A. Competitors and judges may not prevent observers from watching rounds or taking notes while observing during varsity rounds. Competitors or judges who disallow observers may be subject to sanction.

B. Observers who are intentionally disruptive may be removed by judges and may be subject to sanction by the CFL including, but not limited to, suspension of CFL eligibility or the removal of a team’s entry from the tournament.

C. A Novice/JV debate round should be made open to observers only if all debaters competing in that round agree to that.

ARTICLE XIV — TOURNAMENT OPERATIONS

SECTION 1: DEBATE

A. Number of rounds: Varsity rounds shall consist of four rounds. Novice tournaments may have three rounds. One judge should adjudicate each round.

B. If an entry debated aff in round 1, they are due neg in round 2, and vice versa. If an entry debated neg in round 3, they are due aff in round 4, and vice versa.

C. Pairing rounds 1 and 2: Rounds 1-2 are randomly preset. Preset rounds are sectioned with the following priorities in order:

1. Avoid two entries from the same school debating each other

2. Avoid entries debating each other more than once

3. Avoid any entry debating on the same side more than once

4. Avoid any entry drawing a bye more than once

D. Seeding for rounds 3 and 4: After round 2, entries are seeded by the following:

1. Highest number of rounds won

2. Lowest (best) average opponent seed

3. Coin flip/random number

Debates are assigned within brackets. All entries with the same win count are grouped in the same bracket. If necessary to balance brackets, pull entries up (due to debate the short side in a sidelocked round) from the nearest bracket below possible. The pull-up(s) should have the worst opposition score and should not force a debate between entries in the same school or that have previously debated.

E. Pairing rounds 3 and 4 (high-low powermatch within win-loss brackets): Once the bracket has an even number of entries, pair entries such that the entry with the best seed debates the entry with the worst seed. Then the second best debates the second worst, and so on. The following priorities should be used in pairing powermatched debates:

1. Avoid two entries from the same school debating each other. If a school comprises at least 40% of the entry pool in any event, the tournament director(s) may allow two entries from that same school to debate each other if it means avoiding sidelock issues or double or triple pull-ups in a bracket.

2. Avoid entries debating each other more than once

3. Avoid any entry debating on the same side as a previous round in sidelocked rounds

Pair entries according to their position in the bracket as determined by seed. Break this pattern of high-low powermatching as minimally as possible to avoid higher pairing priorities. In an event with an uneven number of entries, the bye goes to the entry with the worst seed overall that has not yet been awarded a bye.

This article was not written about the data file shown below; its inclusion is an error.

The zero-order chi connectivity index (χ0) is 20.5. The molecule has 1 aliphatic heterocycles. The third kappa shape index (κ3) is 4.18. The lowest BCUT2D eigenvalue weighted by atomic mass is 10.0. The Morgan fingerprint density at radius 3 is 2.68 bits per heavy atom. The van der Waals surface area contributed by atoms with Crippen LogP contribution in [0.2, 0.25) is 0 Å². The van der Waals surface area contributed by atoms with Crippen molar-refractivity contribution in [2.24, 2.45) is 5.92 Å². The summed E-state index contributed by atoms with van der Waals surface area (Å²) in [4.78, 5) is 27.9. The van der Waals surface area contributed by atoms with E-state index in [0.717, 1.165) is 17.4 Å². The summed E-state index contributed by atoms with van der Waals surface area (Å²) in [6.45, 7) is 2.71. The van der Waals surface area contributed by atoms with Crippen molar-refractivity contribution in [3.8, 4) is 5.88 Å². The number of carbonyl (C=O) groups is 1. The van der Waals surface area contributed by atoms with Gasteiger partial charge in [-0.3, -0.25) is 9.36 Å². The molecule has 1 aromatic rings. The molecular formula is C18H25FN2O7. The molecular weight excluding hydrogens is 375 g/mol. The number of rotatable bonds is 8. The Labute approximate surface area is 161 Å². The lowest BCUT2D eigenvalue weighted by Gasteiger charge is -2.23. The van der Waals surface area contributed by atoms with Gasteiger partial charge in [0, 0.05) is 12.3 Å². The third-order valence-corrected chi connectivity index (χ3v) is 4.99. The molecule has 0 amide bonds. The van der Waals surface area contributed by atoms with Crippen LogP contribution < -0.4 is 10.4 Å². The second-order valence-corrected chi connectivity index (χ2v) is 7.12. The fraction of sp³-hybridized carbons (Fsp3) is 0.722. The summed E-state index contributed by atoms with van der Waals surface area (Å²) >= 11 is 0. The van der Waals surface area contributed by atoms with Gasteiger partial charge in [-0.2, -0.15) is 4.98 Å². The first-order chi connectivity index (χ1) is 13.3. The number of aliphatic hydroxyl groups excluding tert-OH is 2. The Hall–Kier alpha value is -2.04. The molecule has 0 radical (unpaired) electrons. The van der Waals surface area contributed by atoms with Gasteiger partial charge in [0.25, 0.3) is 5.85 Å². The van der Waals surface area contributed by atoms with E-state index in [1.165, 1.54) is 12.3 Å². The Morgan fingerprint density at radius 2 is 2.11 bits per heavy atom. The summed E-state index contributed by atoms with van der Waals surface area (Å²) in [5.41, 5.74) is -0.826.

F. Lag-powermatching: The tab director may elect to pair Round 3 or Round 4 without inclusion of the previous round if tournament situations prevent full power-pairing within a reasonable time frame.

G. In the event that the tabulation software significantly malfunctions, the tournament director may use a different tabulation method. To the extent practicable, the tournament director shall ensure that the method chosen yields the same pairings as properly functioning tabulation software would.

H. In all cases, the computer should be primarily used to create pairings in preset and powermatched rounds to ensure impartiality and true randomness where necessary.

I. Events: The events for competition shall be Lincoln Douglas, Policy Debate, Parliamentary Debate and Public Forum though not all events must be offered at the same tournament.

J. Entry limitations: No student shall be allowed to participate in more than one event per tournament.

K. Forms: Official CFL ballots shall be used for all phases of the tournament (see Appendices C, D, E, F, G).

L. Awards: Awards shall be given to all undefeated competitors in all divisions. In varsity, these contestants will be deemed "wildcard" entries to the state qualifying tournament in their respective event.

SECTION 2: SPEECH

A. Number of rounds: Each event shall consist of three preliminary rounds, followed by a (semi-)final (elimination) or final round. One judge is used in each preliminary round. Three judges must be used in each semifinal or final panel. The third round may be a semi-final round.

B. Unless there is an unbreakable tie in preliminary rounds, each finals panel shall consist of 7 entries. An event with 110 entries or more shall break 5 finals panels of a minimum of 35 entries. An event with between 90 and 109 entries shall break 4 finals panels of a minimum of 28 entries. An event with between 50 and 89 entries shall break 3 finals panels of a minimum of 21 entries. An event with between 21 and 49 entries shall break 2 finals panels of a minimum of 14 entries. An event with 20 or fewer entries shall break one finals panel of a minimum of 7 entries (unless there are fewer than 7 entries in the event).

C. Events: Unless divided between two campuses or days, each league speech tournament shall consist of one tournament consisting of those events currently offered by CHSSA. Tournaments may be divided so that half of the events occur on one date and the other half on a second date. The events to be held on each date shall be decided by the members when the tournament schedule is finalized.